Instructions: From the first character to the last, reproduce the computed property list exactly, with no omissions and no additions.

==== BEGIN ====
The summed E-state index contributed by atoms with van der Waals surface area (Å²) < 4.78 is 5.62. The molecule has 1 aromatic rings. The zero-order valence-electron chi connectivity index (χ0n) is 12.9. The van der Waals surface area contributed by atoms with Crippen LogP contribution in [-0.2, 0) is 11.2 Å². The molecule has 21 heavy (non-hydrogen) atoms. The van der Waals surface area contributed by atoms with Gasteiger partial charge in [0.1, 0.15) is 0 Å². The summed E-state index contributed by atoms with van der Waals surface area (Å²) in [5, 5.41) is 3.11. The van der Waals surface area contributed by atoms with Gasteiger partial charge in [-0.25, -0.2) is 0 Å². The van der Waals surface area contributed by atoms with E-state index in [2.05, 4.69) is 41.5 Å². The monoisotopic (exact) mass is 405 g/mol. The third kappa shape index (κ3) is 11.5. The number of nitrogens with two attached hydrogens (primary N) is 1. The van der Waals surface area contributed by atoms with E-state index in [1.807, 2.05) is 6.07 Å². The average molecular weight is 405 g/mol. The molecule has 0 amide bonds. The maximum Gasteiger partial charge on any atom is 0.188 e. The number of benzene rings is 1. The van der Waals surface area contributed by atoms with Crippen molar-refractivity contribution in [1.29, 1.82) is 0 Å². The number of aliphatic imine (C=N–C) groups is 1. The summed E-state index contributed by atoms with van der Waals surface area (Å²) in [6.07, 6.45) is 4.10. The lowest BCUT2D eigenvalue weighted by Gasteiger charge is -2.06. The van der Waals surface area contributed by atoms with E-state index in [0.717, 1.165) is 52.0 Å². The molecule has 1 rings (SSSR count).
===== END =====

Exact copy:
The summed E-state index contributed by atoms with van der Waals surface area (Å²) < 4.78 is 5.62. The molecule has 1 aromatic rings. The zero-order valence-electron chi connectivity index (χ0n) is 12.9. The van der Waals surface area contributed by atoms with Crippen LogP contribution in [-0.2, 0) is 11.2 Å². The molecule has 21 heavy (non-hydrogen) atoms. The van der Waals surface area contributed by atoms with Gasteiger partial charge in [0.1, 0.15) is 0 Å². The summed E-state index contributed by atoms with van der Waals surface area (Å²) in [5, 5.41) is 3.11. The van der Waals surface area contributed by atoms with Gasteiger partial charge in [-0.25, -0.2) is 0 Å². The van der Waals surface area contributed by atoms with E-state index in [2.05, 4.69) is 41.5 Å². The monoisotopic (exact) mass is 405 g/mol. The third kappa shape index (κ3) is 11.5. The number of nitrogens with two attached hydrogens (primary N) is 1. The van der Waals surface area contributed by atoms with E-state index in [1.807, 2.05) is 6.07 Å². The average molecular weight is 405 g/mol. The molecule has 0 amide bonds. The maximum Gasteiger partial charge on any atom is 0.188 e. The number of benzene rings is 1. The van der Waals surface area contributed by atoms with Crippen molar-refractivity contribution in [1.29, 1.82) is 0 Å². The number of aliphatic imine (C=N–C) groups is 1. The summed E-state index contributed by atoms with van der Waals surface area (Å²) in [6.07, 6.45) is 4.10. The lowest BCUT2D eigenvalue weighted by Gasteiger charge is -2.06. The van der Waals surface area contributed by atoms with E-state index in [0.717, 1.165) is 52.0 Å². The molecule has 1 rings (SSSR count).